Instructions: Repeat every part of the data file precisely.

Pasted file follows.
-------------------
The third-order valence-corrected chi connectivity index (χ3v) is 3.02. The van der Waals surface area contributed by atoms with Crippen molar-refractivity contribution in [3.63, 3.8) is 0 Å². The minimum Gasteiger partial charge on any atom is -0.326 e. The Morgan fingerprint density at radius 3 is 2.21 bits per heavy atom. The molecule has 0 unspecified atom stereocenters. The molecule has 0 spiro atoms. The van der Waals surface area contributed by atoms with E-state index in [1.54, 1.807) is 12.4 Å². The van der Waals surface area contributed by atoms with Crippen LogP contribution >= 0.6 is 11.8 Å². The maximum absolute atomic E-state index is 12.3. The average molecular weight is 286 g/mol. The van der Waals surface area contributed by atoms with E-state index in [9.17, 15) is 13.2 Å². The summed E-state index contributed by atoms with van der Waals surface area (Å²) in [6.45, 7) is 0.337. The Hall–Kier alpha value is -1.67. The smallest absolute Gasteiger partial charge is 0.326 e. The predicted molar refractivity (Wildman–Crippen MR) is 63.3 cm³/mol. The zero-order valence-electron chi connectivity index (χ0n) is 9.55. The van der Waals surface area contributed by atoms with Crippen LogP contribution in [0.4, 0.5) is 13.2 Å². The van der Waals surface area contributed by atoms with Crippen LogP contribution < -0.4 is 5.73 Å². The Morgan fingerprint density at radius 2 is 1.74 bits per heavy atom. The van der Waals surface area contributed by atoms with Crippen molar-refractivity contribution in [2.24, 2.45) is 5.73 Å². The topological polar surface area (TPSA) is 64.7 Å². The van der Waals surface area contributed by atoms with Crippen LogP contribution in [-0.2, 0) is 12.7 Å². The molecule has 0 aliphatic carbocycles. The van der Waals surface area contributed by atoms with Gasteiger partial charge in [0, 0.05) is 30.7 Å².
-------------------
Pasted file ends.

The third-order valence-corrected chi connectivity index (χ3v) is 3.02. The van der Waals surface area contributed by atoms with Crippen molar-refractivity contribution in [3.63, 3.8) is 0 Å². The minimum Gasteiger partial charge on any atom is -0.326 e. The Morgan fingerprint density at radius 3 is 2.21 bits per heavy atom. The molecule has 0 unspecified atom stereocenters. The molecule has 0 spiro atoms. The van der Waals surface area contributed by atoms with E-state index in [1.54, 1.807) is 12.4 Å². The van der Waals surface area contributed by atoms with Crippen LogP contribution >= 0.6 is 11.8 Å². The maximum absolute atomic E-state index is 12.3. The average molecular weight is 286 g/mol. The van der Waals surface area contributed by atoms with E-state index in [9.17, 15) is 13.2 Å². The summed E-state index contributed by atoms with van der Waals surface area (Å²) in [6.45, 7) is 0.337. The Hall–Kier alpha value is -1.67. The smallest absolute Gasteiger partial charge is 0.326 e. The predicted molar refractivity (Wildman–Crippen MR) is 63.3 cm³/mol. The zero-order valence-electron chi connectivity index (χ0n) is 9.55. The van der Waals surface area contributed by atoms with Crippen LogP contribution in [0.4, 0.5) is 13.2 Å². The van der Waals surface area contributed by atoms with Crippen LogP contribution < -0.4 is 5.73 Å². The Morgan fingerprint density at radius 2 is 1.74 bits per heavy atom. The van der Waals surface area contributed by atoms with Crippen molar-refractivity contribution in [2.24, 2.45) is 5.73 Å². The topological polar surface area (TPSA) is 64.7 Å². The van der Waals surface area contributed by atoms with Crippen LogP contribution in [-0.2, 0) is 12.7 Å². The molecule has 0 aliphatic carbocycles. The van der Waals surface area contributed by atoms with Gasteiger partial charge in [0, 0.05) is 30.7 Å².